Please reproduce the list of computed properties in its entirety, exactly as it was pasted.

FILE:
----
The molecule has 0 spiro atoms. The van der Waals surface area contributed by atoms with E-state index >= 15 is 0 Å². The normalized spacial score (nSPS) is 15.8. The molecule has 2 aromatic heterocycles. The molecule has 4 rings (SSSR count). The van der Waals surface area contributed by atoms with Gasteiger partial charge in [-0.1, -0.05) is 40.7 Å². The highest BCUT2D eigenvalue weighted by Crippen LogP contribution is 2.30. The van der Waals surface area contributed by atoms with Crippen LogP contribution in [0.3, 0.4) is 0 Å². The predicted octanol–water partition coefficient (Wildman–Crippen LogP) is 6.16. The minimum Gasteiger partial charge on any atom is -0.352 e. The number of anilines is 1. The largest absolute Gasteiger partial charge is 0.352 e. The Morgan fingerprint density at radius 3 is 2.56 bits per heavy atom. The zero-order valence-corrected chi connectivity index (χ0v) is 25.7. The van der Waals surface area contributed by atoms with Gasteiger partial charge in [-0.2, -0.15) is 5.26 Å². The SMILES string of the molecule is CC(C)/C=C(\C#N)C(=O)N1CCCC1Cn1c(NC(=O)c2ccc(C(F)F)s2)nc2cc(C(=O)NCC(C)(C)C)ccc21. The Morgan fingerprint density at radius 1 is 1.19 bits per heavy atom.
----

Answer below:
The molecule has 0 spiro atoms. The van der Waals surface area contributed by atoms with E-state index >= 15 is 0 Å². The normalized spacial score (nSPS) is 15.8. The molecule has 2 aromatic heterocycles. The molecule has 4 rings (SSSR count). The van der Waals surface area contributed by atoms with Gasteiger partial charge in [-0.1, -0.05) is 40.7 Å². The highest BCUT2D eigenvalue weighted by Crippen LogP contribution is 2.30. The van der Waals surface area contributed by atoms with Crippen LogP contribution in [0.3, 0.4) is 0 Å². The predicted octanol–water partition coefficient (Wildman–Crippen LogP) is 6.16. The minimum Gasteiger partial charge on any atom is -0.352 e. The number of anilines is 1. The largest absolute Gasteiger partial charge is 0.352 e. The Morgan fingerprint density at radius 3 is 2.56 bits per heavy atom. The zero-order valence-corrected chi connectivity index (χ0v) is 25.7. The van der Waals surface area contributed by atoms with Gasteiger partial charge in [-0.2, -0.15) is 5.26 Å². The SMILES string of the molecule is CC(C)/C=C(\C#N)C(=O)N1CCCC1Cn1c(NC(=O)c2ccc(C(F)F)s2)nc2cc(C(=O)NCC(C)(C)C)ccc21. The Morgan fingerprint density at radius 1 is 1.19 bits per heavy atom.